Perhaps you’ve read the stories lately on GE crops. The Christian Science Monitor reports that farmers are “casting a critical eye on the technology” as they grapple with more weeds and less choice in the marketplace. Or, as the New York Times put it, Monsanto’s skeptics now include farmers and investors “who were once in Monsanto’s camp.” The landscape is changing beneath our feet.
These recent reports on the shifts in farmers’ attitudes toward GE crops – and investors’ attitudes toward Monsanto’s stock – are encouraging. The news is important, to be sure. But how do we as an organic community respond?
For starters, let’s recognize that this news validates – and, in fact, is a result of – our work. For decades, advocates who reject biotechnology have been calling into question the environmental and economic benefits of GE crops. As acreage planted to GE crops falls in some states – if only slightly – we can be sure that experience is outweighing hype.
Second, the momentum behind this shift should inspire us to do more. Leveraging this opportunity to showcase working models and solutions that provide farmers the seed they need has never been more important. These models include re-building organic seed systems through participatory plant breeding work, like OSA’s Northern Organic Vegetable Improvement Collaborative (NOVIC) – projects that restore the regional role of farmers and public scientists alike in conservation and crop improvement.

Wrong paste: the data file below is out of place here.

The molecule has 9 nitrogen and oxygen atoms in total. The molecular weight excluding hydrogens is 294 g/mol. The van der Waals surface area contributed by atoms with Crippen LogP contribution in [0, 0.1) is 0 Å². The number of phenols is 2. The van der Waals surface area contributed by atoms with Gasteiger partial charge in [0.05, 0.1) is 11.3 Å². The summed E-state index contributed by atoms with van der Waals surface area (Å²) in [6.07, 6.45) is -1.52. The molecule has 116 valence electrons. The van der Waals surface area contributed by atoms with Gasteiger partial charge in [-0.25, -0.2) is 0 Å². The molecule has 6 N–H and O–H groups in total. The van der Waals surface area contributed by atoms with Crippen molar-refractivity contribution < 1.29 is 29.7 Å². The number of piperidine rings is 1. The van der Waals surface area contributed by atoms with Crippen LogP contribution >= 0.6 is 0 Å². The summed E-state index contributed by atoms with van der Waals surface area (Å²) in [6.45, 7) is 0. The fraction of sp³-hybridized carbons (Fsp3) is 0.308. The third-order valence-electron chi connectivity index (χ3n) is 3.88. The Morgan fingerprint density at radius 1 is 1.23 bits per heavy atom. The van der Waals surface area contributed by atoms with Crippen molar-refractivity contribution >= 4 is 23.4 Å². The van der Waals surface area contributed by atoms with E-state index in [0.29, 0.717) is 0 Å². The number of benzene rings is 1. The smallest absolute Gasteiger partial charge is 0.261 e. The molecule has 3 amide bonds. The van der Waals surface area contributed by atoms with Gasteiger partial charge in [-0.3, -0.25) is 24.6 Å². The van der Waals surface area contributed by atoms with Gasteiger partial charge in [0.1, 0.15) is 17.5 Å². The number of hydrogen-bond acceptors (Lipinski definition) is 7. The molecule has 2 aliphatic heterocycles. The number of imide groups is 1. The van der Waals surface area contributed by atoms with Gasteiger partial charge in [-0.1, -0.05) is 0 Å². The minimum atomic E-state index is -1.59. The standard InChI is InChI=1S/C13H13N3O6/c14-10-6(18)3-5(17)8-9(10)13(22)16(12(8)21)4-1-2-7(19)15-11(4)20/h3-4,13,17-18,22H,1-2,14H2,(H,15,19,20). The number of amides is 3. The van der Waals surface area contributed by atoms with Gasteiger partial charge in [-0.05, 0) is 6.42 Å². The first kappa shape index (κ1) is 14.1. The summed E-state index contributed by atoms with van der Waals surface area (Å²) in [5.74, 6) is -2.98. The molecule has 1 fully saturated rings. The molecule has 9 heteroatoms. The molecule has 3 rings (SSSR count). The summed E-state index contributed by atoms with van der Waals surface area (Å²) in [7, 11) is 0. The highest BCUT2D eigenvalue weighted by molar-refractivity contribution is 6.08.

Let’s not be content with these gains. As we stand up to celebrate our work –on organic integrity in the courtroom or disease-resistance in the field – it behooves us not to sit down. As the government, some farmers, and even shareholders, examine problems that are, to us, old news – weed resistance and exorbitant seed prices – let’s set our sights on something bigger at stake: seed as a public resource.
The current intellectual property regime in the U.S. is costing us dearly in the form of consolidation, farmers’ rights, and the privatization of valuable genetics and public research. A shift in policy and mindset that reflects the ethical stewardship of seed as a resource – and does not include patenting our seed heritage – will ensure future generations have the tools and resources they need to protect and improve seed in the face of their own changing landscapes. This is the progress we must seek.